Vitamin B12 — also known as cobalamin — is crucial for nerve tissue health, brain function and the production of red blood cells. Unlike other, more straightforward vitamins, there are a whopping eight different B vitamins:
- Thiamin (B1)
- Riboflavin (B2)
- Niacin (B3)
- Pantothenic acid (B5)
- Pyridoxine (B6)
- Biotin (B7)
- Folic acid (B9)
Last but not least, there's a group of compounds called cobalamins, which are collectively vitamin B12.
The bad news is that vitamin B12 — and the rest of the B vitamins — can't be stored by your body, which is why it's so important to stay on top of your vitamin B consumption. Vitamin B12 deficiency can lead to vitamin deficiency anemia, which is one of the many reasons that B12 is considered an essential vitamin. Let's take a look at some of the other major reasons that vitamin B12 is an essential part of healthy body function and how you can source it.
Why you need vitamin B12
- Forming healthy red blood cells
- Normal brain function
- Central nervous system function
- Producing DNA
Who is at risk of vitamin B12 deficiency?
According to the National Institutes of Health, the following groups are among those most likely to be vitamin B12 deficient:
- Older adults. Between 3% and 43% of community-dwelling older adults have vitamin B12 deficiency.
- People with pernicious anemia. This autoimmune disease affects the gastric mucosa and results in gastric atrophy, resulting in failure to produce intrinsic factor and malabsorption of dietary vitamin B12.
- People with gastrointestinal disorders. Individuals with stomach and small intestine disorders — such as celiac disease and Crohn’s disease — may struggle to absorb enough vitamin B12 from food.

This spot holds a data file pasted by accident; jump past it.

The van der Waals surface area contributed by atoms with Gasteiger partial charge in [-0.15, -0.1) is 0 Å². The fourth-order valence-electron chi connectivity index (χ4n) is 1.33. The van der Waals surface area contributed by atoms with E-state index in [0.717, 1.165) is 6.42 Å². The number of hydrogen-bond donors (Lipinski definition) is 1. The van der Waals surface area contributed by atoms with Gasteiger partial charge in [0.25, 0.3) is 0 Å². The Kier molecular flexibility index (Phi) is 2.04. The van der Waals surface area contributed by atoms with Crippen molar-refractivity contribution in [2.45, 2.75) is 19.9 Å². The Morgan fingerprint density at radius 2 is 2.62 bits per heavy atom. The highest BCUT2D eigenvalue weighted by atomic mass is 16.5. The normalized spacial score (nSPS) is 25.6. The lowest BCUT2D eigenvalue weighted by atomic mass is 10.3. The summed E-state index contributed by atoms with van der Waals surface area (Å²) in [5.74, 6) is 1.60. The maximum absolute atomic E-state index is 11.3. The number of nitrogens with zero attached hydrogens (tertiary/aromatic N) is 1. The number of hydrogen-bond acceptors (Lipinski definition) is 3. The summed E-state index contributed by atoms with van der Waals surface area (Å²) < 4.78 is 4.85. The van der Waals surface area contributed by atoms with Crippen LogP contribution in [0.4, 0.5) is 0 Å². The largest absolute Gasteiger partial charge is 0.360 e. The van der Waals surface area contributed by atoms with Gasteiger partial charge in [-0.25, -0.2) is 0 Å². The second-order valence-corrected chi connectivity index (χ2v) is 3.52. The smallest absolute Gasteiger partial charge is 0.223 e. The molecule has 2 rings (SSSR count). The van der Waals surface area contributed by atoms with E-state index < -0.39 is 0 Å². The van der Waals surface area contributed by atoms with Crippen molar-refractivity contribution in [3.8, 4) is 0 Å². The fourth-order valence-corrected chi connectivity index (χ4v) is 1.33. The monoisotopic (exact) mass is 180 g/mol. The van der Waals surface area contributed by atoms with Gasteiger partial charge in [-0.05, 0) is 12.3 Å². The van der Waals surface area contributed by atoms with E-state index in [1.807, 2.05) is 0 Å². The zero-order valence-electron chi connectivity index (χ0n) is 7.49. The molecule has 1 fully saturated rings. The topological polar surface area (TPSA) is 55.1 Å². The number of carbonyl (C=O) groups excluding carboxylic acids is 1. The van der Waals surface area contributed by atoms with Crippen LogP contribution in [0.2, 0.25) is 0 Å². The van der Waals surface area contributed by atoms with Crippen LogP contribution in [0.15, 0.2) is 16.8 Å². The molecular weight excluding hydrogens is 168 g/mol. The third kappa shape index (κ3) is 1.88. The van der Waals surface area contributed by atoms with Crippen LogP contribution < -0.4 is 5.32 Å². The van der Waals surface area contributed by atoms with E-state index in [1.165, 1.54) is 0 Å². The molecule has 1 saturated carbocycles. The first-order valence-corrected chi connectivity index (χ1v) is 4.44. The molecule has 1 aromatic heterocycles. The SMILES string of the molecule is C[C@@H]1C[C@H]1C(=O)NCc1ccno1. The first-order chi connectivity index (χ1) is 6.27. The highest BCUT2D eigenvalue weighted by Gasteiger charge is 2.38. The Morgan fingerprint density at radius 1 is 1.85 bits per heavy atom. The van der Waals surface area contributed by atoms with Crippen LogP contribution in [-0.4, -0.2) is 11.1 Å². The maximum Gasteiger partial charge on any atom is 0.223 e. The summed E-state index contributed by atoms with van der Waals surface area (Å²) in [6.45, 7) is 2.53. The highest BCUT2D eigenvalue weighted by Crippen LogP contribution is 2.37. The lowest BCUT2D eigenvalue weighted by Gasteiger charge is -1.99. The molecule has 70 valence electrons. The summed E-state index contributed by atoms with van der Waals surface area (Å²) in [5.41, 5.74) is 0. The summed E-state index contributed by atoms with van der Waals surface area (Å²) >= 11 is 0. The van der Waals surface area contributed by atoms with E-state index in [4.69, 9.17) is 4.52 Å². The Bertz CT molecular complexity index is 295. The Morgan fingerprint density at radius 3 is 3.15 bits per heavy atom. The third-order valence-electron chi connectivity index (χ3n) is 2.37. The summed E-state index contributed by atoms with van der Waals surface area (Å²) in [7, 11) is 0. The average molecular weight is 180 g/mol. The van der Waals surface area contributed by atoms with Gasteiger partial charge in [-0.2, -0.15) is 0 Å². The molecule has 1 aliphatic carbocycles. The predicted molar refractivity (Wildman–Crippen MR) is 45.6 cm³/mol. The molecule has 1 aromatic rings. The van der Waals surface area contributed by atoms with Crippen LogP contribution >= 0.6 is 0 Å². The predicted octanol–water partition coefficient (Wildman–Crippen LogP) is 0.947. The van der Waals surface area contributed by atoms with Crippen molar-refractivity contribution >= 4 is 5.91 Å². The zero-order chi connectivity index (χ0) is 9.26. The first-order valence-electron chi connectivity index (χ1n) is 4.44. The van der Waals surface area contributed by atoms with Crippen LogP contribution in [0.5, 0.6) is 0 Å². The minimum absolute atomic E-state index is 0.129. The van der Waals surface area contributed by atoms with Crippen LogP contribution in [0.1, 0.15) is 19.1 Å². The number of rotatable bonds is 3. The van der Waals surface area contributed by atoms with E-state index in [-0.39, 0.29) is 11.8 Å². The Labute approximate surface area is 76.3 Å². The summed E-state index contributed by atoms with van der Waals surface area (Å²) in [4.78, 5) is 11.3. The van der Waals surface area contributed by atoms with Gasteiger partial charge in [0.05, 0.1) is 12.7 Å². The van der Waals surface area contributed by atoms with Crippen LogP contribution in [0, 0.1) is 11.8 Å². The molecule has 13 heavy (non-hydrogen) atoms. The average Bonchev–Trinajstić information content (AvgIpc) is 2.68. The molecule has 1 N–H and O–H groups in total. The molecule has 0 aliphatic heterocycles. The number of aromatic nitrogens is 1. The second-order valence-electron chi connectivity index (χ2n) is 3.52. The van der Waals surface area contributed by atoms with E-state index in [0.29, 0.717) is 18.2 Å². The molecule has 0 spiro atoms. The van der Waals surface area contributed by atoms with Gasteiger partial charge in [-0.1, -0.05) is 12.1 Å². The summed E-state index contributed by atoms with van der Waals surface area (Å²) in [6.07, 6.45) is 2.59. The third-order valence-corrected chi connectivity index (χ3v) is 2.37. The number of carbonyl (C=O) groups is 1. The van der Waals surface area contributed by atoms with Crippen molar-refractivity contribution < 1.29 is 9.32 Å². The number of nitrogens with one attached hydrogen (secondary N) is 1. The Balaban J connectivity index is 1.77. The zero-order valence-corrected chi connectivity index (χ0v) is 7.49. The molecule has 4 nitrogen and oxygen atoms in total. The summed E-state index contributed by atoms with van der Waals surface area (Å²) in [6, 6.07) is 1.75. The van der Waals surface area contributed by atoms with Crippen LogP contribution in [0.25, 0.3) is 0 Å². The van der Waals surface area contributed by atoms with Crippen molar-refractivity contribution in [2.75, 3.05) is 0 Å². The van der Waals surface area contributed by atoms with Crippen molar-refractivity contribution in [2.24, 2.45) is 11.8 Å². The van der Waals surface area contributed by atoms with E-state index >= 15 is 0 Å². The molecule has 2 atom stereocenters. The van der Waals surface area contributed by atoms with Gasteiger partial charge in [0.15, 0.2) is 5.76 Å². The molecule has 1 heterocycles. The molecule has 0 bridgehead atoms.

- Vegetarians. A lack of meat and/or animal byproducts in the diet results in a limited consumption of vitamin B12, putting vegetarians and vegans at a higher risk of vitamin B12 deficiency.
- Infants of vegan women. Exclusively breastfed infants of women who consume no animal products may have very limited reserves of vitamin B12 and can develop B12 deficiency.
Signs of B12 deficiency
- Fatigue, weakness
- Numbness, tingling
- Memory loss, confusion
The best sources of vitamin B12
- Milk. Dairy and some non-dairy milks are fortified with vitamin B12. If you're allergic to dairy products, be sure to check the nutrition label of your milk substitute for vitamin B12.
- Fish. Many different types of fish are a great source of vitamin B12. Just one half of a cooked salmon fillet contains more than 200% of the daily value for vitamin B12.
- Eggs. Both egg yolks and egg whites contain vitamin B12, with the yolk containing the majority. It’s important to eat the whole egg if you are aiming to increase your vitamin B12 intake.
- Fortified cereals. Just like milk, many healthy cereal options are fortified with B12 and other vitamins. These are particularly a great source of vitamin B12 for individuals who identify as vegan or vegetarian.
- Yogurt. Whether it be Greek yogurt or a variety of full-fat plain yogurt, these are a great source of vitamin B12.
- Beef. As a rule of thumb, leaner meats contain higher vitamin levels than the alternative. While beef is high in B12 and other vitamins, moderation is the key to seeing the most benefits and the least drawbacks of red meat.
- Liver and kidneys. Organ meats are very high in B12, but also contain larger amounts of cholesterol. If you choose to source vitamin B12 from liver and kidneys, be sure to do so in moderation.
- Clams. A mere 3.5-ounce serving of baby clams provides over 4,000% of vitamin B12's daily nutritional value — and they're also a great source of protein, iron and antioxidants.
Vitamin B12 plays an essential role in many of your body's major functions. Since your body doesn't make vitamin B12 on its own, it's important that you source it from animal-based foods or alternative supplements. If you are concerned about having a vitamin B12 deficiency, it's time to schedule an appointment with your doctor. Make an appointment through El Camino Health today.
This article first appeared in the April 2022 edition of the HealthPerks newsletter.